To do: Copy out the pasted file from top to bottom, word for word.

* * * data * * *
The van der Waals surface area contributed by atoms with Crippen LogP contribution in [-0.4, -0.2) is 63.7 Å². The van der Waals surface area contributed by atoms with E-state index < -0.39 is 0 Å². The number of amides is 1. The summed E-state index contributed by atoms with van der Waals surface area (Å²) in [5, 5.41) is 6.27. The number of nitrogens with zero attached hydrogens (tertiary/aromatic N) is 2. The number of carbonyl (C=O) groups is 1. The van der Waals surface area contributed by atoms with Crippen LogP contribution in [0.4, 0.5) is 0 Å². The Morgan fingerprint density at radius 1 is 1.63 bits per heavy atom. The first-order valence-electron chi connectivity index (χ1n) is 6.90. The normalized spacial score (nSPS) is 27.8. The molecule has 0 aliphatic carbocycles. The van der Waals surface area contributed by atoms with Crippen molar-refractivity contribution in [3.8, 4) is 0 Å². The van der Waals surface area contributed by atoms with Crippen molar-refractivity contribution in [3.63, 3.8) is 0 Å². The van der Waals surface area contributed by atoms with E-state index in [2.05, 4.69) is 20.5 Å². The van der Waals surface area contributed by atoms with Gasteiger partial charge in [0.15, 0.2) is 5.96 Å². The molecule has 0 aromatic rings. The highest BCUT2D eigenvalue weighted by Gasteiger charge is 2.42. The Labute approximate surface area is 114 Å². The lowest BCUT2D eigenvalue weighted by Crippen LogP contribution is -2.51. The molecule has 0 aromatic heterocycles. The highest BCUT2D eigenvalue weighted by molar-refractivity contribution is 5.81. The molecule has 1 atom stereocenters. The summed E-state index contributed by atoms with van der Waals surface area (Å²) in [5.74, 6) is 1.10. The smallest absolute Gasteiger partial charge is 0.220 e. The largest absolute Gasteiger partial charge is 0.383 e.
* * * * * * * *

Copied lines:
The van der Waals surface area contributed by atoms with Crippen LogP contribution in [-0.4, -0.2) is 63.7 Å². The van der Waals surface area contributed by atoms with E-state index < -0.39 is 0 Å². The number of amides is 1. The summed E-state index contributed by atoms with van der Waals surface area (Å²) in [5, 5.41) is 6.27. The number of nitrogens with zero attached hydrogens (tertiary/aromatic N) is 2. The number of carbonyl (C=O) groups is 1. The van der Waals surface area contributed by atoms with Crippen LogP contribution in [0.4, 0.5) is 0 Å². The Morgan fingerprint density at radius 1 is 1.63 bits per heavy atom. The first-order valence-electron chi connectivity index (χ1n) is 6.90. The normalized spacial score (nSPS) is 27.8. The molecule has 0 aliphatic carbocycles. The van der Waals surface area contributed by atoms with Crippen molar-refractivity contribution in [3.8, 4) is 0 Å². The van der Waals surface area contributed by atoms with Crippen molar-refractivity contribution in [3.63, 3.8) is 0 Å². The van der Waals surface area contributed by atoms with E-state index in [2.05, 4.69) is 20.5 Å². The van der Waals surface area contributed by atoms with Gasteiger partial charge in [0.15, 0.2) is 5.96 Å². The molecule has 0 aromatic rings. The highest BCUT2D eigenvalue weighted by Gasteiger charge is 2.42. The Labute approximate surface area is 114 Å². The lowest BCUT2D eigenvalue weighted by Crippen LogP contribution is -2.51. The molecule has 0 aromatic heterocycles. The highest BCUT2D eigenvalue weighted by molar-refractivity contribution is 5.81. The molecule has 1 atom stereocenters. The summed E-state index contributed by atoms with van der Waals surface area (Å²) in [5.74, 6) is 1.10. The smallest absolute Gasteiger partial charge is 0.220 e. The largest absolute Gasteiger partial charge is 0.383 e.